Kage Baker was fond of that classic weather saying: “Don’t like the weather? Wait a half hour.” She felt it was an absolutely perfect and nearly universal description of meteorological events in most climates. Everyone thinks their local weather is the craziest in the world.

It’s usually attributed to places like the Midwest or coastal areas, where the mixed-grill  model of weather is common. When you are living near (or on) large weather-makers like bodies of water and vast plains, you get used to the sudden and the unexpected. And you take a certain pride in it, as well, which Kage also noted.

It’s why so many non-Californians state, with hauteur and mild contempt, that California has no weather. “Ah, if you people had to deal with real weather,” they say wisely, “you wouldn’t be so casual about it.” Then they head for their storm cellar. They say this, of course, because they’ve never stayed in California during one of its meteorological psychotic breaks.

I doubt Californians would get too very worried, though. Partly because living with the earthquakes makes us unreasonably cocky.

Partly, too,  because Californians – indeed, West Coasters in general – don’t give up their past times and routines because a cold or warm front blows in. It’s why you get those human interest stories about skiers in bikinis (Hot sun, still plenty of snow!), and extreme boaters. Kage once asked a Washington state tall boat crewman if they minded sailing in the rain. The guy laughed and said that if rain kept them in harbour, they’d never go sailing at all.

The same feeling persists in Newport Beach, I assure you. And the fisher folk in San Diego and Pismo and Monterey and Crescent City just don’t give a tinker’s damn what the weather does, if the fish are running: but fisher folk never do.

Also, despite the folks who evidently need to see a tornado to recognize weather at all, California has weather. The place is a thousand miles long and sandwiched between a mountain range and the Pacific Ocean – man, we got nothing but weather! But it comes in every variety known to Man, often simultaneously, and the changes can be subtle. It’s frequently the case that the sun is, yes, shining from San Francisco to San Diego. But it’s shining through fog, dust, water vapour and sometimes smoke; the sun may be out, but the air temperature will range from 103 to 40 degrees. Somewhere along that cline, the marine layer has advanced and socked in some 10 by 10 mile stretch; somewhere else, the wind is blowing at gale force through miles of grapes and grain, scattering leaves and cereal everywhere.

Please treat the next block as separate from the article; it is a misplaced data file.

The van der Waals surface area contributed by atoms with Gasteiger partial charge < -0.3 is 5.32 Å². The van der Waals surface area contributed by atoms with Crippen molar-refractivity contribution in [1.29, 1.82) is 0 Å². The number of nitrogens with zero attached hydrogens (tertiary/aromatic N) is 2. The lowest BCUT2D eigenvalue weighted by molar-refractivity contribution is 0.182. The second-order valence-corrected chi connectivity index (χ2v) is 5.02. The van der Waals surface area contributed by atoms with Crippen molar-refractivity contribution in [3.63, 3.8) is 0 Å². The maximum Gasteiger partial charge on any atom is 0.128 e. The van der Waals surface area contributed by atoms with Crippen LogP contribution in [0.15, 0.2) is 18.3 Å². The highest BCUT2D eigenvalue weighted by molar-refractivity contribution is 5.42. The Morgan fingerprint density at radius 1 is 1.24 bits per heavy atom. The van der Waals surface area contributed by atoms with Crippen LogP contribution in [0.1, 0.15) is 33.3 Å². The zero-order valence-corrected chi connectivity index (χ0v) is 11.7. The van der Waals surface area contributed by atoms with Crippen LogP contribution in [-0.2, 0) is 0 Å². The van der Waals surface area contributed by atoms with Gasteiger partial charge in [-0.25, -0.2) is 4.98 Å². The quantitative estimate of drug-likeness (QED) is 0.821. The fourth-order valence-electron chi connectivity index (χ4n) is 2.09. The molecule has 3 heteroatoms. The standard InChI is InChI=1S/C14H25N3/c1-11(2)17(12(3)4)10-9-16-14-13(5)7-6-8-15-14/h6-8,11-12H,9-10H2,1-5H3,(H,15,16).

It all happens at once around here. And when it doesn’t, it at least changes places with insane speed. We have seasons, we really do – but no day typical of any one season is forbidden to show up in another. They make lightning raids on one another’s territory. It’s like the description of the seasons in Monty Python and the Holy Grail.

The last couple of days, it’s been hot in Los Angeles – in the 80’s, and muggy with it; a sky of hot pearl and all the mountains turned transparent in the haze. I kept my little porch door open till 9 PM, letting in the warm wind and far too many moths. When I went out to my car this morning, though … granite sky. Middle air like crystal, revealing the mountains above San Bernardino to be capped with snow. It was chill enough to see my breath, and it never has gotten over 60 here to day. There’s a wind warning, a high tide warning, and a chance of rain.

I’ll be putting my cotton nightie away and digging the flannel back out of the drawer tonight. Kage – who simply wore nightclothes in layers – would be smirking at me. She never did trust the weather for more than that mythical half hour, anyway.